The bizarre world of home improvement television

In case it isn’t already incredibly obvious, I watch a lot of television. What can I say? We get some pretty good channels at our place.

One of the channels we get (which will remain unnamed, lest I anger the Producers That Be) is dedicated to real estate and home renovations. If I had to guess, I’d say that this channel runs around eight different shows at a time. “Different,” however, is a strong word. These shows all run on one of two premises:

  1. A couple are moving to a new city and looking for a home in which to live. Both have very specific requirements for this home which are, more often than not, irreconcilable. A harried real estate agent accomplishes the impossible – finding them a home they both like – by showing them exactly three houses.
  2. An old house, rundown by time and probably weather, having suffered the neglect of man and woman and finally abandoned by the populace, is rescued from obscurity by a kindly, creative couple/siblings/single person determined to give it a new lease on life and on ownership, so that it may once again fulfill its housely destiny as a home for a family of three/five/seven/eleven/etc.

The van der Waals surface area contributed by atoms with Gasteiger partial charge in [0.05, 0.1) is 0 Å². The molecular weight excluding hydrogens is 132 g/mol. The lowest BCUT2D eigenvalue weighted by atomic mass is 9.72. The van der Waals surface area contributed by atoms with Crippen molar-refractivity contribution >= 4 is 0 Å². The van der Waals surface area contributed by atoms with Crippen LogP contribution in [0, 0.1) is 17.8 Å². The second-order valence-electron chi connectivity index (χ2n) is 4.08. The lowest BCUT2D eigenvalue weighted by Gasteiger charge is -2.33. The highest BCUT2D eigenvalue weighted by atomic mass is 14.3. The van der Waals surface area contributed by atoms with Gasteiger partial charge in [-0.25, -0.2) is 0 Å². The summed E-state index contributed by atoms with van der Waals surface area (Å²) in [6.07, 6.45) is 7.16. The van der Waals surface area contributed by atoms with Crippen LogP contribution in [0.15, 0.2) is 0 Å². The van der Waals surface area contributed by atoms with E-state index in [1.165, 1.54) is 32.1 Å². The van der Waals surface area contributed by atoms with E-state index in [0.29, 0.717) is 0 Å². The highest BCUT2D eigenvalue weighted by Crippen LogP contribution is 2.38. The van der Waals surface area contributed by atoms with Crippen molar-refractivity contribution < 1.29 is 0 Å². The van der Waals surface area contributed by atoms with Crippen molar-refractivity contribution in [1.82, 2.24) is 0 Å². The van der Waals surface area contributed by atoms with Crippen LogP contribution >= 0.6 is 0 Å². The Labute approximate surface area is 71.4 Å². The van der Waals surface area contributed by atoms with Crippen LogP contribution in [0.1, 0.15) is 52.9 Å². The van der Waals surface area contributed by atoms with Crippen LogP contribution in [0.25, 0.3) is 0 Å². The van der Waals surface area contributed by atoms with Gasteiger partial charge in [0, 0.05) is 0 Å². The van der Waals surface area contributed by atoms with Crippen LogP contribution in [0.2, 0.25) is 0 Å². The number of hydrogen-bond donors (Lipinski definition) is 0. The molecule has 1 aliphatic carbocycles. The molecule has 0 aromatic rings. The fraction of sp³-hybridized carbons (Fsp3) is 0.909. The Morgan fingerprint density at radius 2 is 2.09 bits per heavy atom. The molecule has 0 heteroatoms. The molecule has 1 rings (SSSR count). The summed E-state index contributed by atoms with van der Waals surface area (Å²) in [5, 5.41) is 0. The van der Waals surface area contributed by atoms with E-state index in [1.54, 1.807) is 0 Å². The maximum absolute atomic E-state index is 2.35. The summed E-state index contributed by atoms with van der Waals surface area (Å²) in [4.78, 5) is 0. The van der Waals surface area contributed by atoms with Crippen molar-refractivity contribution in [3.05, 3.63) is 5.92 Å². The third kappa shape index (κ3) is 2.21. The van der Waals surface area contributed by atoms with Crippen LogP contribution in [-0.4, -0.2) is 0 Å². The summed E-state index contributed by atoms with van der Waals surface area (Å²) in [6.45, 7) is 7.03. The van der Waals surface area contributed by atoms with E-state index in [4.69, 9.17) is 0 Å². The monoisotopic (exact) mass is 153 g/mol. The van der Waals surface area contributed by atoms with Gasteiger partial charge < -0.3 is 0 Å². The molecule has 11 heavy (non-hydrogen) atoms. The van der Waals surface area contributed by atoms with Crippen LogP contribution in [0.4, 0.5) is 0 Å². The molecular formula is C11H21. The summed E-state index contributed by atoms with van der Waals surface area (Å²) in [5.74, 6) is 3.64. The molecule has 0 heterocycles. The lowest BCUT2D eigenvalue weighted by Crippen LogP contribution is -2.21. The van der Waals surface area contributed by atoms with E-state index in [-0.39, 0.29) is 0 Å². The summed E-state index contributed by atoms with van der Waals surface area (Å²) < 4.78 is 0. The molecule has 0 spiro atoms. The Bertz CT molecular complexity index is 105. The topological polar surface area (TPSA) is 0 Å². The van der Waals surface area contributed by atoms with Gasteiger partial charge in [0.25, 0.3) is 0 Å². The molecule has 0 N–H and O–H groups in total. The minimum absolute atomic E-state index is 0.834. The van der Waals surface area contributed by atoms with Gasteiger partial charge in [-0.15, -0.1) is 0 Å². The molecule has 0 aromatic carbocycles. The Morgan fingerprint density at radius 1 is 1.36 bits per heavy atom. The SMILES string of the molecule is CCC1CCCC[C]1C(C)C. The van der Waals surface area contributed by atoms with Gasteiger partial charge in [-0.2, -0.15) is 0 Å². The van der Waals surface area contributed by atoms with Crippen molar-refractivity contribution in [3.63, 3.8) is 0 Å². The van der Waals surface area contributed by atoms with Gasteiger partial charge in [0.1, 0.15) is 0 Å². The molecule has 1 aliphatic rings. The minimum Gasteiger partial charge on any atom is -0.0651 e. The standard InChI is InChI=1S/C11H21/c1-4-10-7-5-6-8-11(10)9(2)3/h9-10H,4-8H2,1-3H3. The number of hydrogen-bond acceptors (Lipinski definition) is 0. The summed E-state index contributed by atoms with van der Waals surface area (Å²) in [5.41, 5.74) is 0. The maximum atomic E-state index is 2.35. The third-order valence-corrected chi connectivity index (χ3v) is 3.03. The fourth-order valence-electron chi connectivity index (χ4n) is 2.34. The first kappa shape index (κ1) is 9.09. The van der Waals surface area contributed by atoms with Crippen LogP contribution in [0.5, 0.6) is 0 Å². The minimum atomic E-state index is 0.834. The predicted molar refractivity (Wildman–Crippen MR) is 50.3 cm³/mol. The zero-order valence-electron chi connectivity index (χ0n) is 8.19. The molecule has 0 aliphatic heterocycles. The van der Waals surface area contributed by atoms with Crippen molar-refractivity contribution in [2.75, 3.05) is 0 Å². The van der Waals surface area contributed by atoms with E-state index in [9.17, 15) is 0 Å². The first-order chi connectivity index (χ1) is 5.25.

So, eight programs, all based on premise or the other. It is amazing to me that this kind of situation can occur and apparently be very profitable for said channel, although given the fact that there are approximately three separate “Keeping Up with the Kardashians” shows on at any given time, perhaps I shouldn’t be too surprised.

And let’s face it, that’s basically what we’re watching, isn’t it? Yes, it’s interesting to see what you can get for your money in Chicago or wherever, or what kind of furniture goes with blue wallpaper, but that’s just a sideshow next to the real entertainment.

Why can't they indeed, Liz Lemon.
Why can’t they indeed, Liz Lemon.

What’s truly entertaining is watching couples bicker about budgets and yard size and “curb appeal,” a term I learned recently. It’s a short window into the relationships, but through it you can glimpse (and snigger) at the power dynamics. You’d think there’s enough conflict on television, but apparently not.

I don't know if these two are married, but they should be.
I don’t know if these two are married, but they should be.

 

Regardless of the whys and hows, it’s obviously a winning formula, because it seems that every time I turn on the television I see an ad for a new show based on the exact same premise. Clearly, this unnamed channel and its army of real estate agents and contractors are raking it in.

It makes you want to get into the real estate industry.

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